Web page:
Italy’s pampered state sector braces for reform
ROME - Change is afoot in Italy’s public sector and most of those it would affect, from civil servants to teachers to traffic wardens, don’t like the prospect one bit.
Italy is notorious for its north-south wealth divide, but there is another, less immediately obvious division: between those who work for a private enterprise -- often themselves -- and those who work for the state.
Ask the former what they think of the latter and you will often hear words like lazy, privileged, inefficient. Data from the international World Values Survey shows public confidence in the state sector in Italy is among the lowest in Europe.
Romano Prodi’s government clearly doesn’t dismiss such judgments because it has pledged to reform the sector by introducing concepts like service, productivity, assessment and promotion based on merit rather than length of service.
The case for reform is compelling. In the last five years public sector wages have risen by almost 15 percent more than in the private sector, with no link to productivity.
Moreover, the vast majority of those pay hikes were due to automatic promotions based simply on length of service. But pay is only part of the problem.
‘In the public sector management of personnel is subject to heavy constraints, incentives are modest, the autonomy and accountability of management are often insufficient,’ Bank of Italy Governor Mario Draghi said in a recent keynote speech.
Perhaps not surprisingly, many public sector employees like it that way, and their trade unions are resisting the government’s plans for a shakeup.
‘I know I am privileged,’ said Stefania Braghetta, a 38-year old traffic warden from the north-eastern town of Ferrara.
‘Until five years ago I worked twice as hard for a private accountancy firm. Now my back is covered. It makes no difference whether I work or not. I don’t abuse the system but I easily could, for example by taking sick days whenever I need a rest.’
A draft accord signed by the government and unions in February looked good on the surface. It pledged, among other things, annual assessments; performance-based promotions; made it possible to fire managers in cases of extreme inefficiency; and increased staff mobility from one department to another.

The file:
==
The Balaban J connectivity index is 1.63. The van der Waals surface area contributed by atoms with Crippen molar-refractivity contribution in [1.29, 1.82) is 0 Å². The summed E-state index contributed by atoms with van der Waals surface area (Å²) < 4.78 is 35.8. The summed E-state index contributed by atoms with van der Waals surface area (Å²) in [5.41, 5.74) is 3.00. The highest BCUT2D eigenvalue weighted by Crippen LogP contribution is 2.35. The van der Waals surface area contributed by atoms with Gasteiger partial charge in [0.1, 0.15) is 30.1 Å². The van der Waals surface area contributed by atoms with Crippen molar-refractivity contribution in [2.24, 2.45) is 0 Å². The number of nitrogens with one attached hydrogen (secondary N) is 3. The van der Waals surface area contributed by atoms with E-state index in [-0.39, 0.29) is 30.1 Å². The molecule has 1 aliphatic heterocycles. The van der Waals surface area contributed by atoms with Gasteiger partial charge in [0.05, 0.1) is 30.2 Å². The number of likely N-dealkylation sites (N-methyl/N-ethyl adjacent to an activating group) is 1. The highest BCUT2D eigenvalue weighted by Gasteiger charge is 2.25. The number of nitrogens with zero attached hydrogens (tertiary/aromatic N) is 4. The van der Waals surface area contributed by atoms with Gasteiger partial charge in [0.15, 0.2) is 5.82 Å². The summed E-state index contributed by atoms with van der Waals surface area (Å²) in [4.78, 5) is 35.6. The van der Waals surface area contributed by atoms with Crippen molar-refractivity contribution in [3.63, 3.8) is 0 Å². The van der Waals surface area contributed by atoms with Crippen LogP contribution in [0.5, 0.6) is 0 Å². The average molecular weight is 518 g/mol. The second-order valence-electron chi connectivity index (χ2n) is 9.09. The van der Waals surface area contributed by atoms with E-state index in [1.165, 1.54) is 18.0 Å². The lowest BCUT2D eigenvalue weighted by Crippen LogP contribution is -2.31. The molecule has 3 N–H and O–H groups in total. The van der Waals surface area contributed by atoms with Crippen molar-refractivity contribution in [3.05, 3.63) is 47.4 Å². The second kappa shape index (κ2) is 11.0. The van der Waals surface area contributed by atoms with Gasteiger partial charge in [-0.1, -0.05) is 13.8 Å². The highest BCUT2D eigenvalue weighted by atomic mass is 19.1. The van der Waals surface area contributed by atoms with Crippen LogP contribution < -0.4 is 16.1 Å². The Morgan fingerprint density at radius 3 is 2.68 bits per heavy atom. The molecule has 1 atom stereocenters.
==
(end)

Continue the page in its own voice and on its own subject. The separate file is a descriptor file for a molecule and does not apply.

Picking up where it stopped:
However, the framework deal was widely criticised because of the strong role the unions will maintain in its application.
‘Any decisions must be ‘concerted with’ (read: made by) the trade unions themselves,’ wrote Bruno Stagnaro, a director of the free-market Bruno Leoni think-tank, in a recent article. ‘The unions are one of the key reasons the public sector is so inefficient.’
Economics Professor Tito Boeri said a new public pay deal agreed this month should have been withheld until productivity- based reforms were in place. But he urged the government not to give up and said it was wrong to assume it would lose popularity if it took on the unions.
‘People say the votes of three million public sector workers are at stake,’ he wrote in a recent column in La Stampa daily. ‘But these calculations ... forget the public sector salaries are paid by tax payers, who are far more than the state employees.’
With full job security and shorter working hours than their private sector peers, most state employees dismiss the proposals for change.
‘Merit-based promotions are fine in theory, but this is Italy so we all know that good assessments would come from favouritism, not real merit, said Cristina Galeotti, a biologist at Rome’s San Camillo hospital.
Promotions based on time in service is ‘the least bad system’, said Galeotti, who argued that previous attempts to raise health service productivity had already gone too far at the expense of quality of service.
Traffic wardens’ careers in Ferrara are already determined by annual assessments, said Braghetta.
‘But it’s all a sham and performance never improves because the public sector is based on politics, not efficiency. The bosses know they are where they are through patronage, so they have no interest in making things work better.’
Antonella Brighi, who has been a psychology lecturer at Bologna University for four years after 21 as a school teacher, said chronic inefficiencies in the education system are due to disorganisation from the top down and workers’ complacency.
‘I doubt things will improve,’ she said. ‘The Italian mentality is about getting by and skirting round the rules. That goes hand-in-hand with a suspicion of merit and evaluation because they are seen as always arbitrary and never objective.’
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